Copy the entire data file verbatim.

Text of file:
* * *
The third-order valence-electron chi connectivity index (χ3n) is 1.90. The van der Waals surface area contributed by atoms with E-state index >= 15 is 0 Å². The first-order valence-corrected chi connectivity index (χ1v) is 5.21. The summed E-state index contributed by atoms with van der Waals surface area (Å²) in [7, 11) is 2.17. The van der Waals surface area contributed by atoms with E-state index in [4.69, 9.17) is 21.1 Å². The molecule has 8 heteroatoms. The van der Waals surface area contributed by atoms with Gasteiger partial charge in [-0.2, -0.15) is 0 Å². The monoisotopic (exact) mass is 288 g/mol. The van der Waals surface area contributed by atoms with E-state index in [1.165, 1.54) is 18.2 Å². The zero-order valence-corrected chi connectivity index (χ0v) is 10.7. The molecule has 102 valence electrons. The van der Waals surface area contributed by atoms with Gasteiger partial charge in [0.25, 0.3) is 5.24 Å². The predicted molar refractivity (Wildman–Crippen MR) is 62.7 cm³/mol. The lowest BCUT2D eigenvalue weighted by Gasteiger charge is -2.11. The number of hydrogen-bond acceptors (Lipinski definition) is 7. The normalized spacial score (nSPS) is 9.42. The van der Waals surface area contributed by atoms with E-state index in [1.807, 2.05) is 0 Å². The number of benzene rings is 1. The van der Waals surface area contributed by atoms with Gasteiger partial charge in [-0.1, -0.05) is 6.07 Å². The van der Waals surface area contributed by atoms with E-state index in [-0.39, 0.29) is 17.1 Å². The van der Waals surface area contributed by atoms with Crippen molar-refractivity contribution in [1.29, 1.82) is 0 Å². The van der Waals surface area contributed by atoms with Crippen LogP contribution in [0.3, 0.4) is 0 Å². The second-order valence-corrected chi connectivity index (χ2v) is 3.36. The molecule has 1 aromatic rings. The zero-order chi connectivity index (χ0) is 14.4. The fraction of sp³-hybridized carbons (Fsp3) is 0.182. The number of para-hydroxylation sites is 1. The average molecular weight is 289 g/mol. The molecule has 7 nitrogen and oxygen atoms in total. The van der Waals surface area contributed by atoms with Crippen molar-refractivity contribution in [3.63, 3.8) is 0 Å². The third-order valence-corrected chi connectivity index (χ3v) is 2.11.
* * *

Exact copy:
The third-order valence-electron chi connectivity index (χ3n) is 1.90. The van der Waals surface area contributed by atoms with E-state index >= 15 is 0 Å². The first-order valence-corrected chi connectivity index (χ1v) is 5.21. The summed E-state index contributed by atoms with van der Waals surface area (Å²) in [7, 11) is 2.17. The van der Waals surface area contributed by atoms with E-state index in [4.69, 9.17) is 21.1 Å². The molecule has 8 heteroatoms. The van der Waals surface area contributed by atoms with Gasteiger partial charge in [-0.2, -0.15) is 0 Å². The monoisotopic (exact) mass is 288 g/mol. The van der Waals surface area contributed by atoms with E-state index in [1.165, 1.54) is 18.2 Å². The zero-order valence-corrected chi connectivity index (χ0v) is 10.7. The molecule has 102 valence electrons. The van der Waals surface area contributed by atoms with Gasteiger partial charge in [0.25, 0.3) is 5.24 Å². The predicted molar refractivity (Wildman–Crippen MR) is 62.7 cm³/mol. The lowest BCUT2D eigenvalue weighted by Gasteiger charge is -2.11. The number of hydrogen-bond acceptors (Lipinski definition) is 7. The normalized spacial score (nSPS) is 9.42. The van der Waals surface area contributed by atoms with E-state index in [1.807, 2.05) is 0 Å². The number of benzene rings is 1. The van der Waals surface area contributed by atoms with Gasteiger partial charge in [-0.1, -0.05) is 6.07 Å². The van der Waals surface area contributed by atoms with E-state index in [-0.39, 0.29) is 17.1 Å². The van der Waals surface area contributed by atoms with Crippen molar-refractivity contribution in [1.29, 1.82) is 0 Å². The van der Waals surface area contributed by atoms with Crippen LogP contribution in [0.3, 0.4) is 0 Å². The second-order valence-corrected chi connectivity index (χ2v) is 3.36. The molecule has 1 aromatic rings. The zero-order chi connectivity index (χ0) is 14.4. The fraction of sp³-hybridized carbons (Fsp3) is 0.182. The number of para-hydroxylation sites is 1. The average molecular weight is 289 g/mol. The molecule has 7 nitrogen and oxygen atoms in total. The van der Waals surface area contributed by atoms with Crippen molar-refractivity contribution in [3.63, 3.8) is 0 Å². The third-order valence-corrected chi connectivity index (χ3v) is 2.11.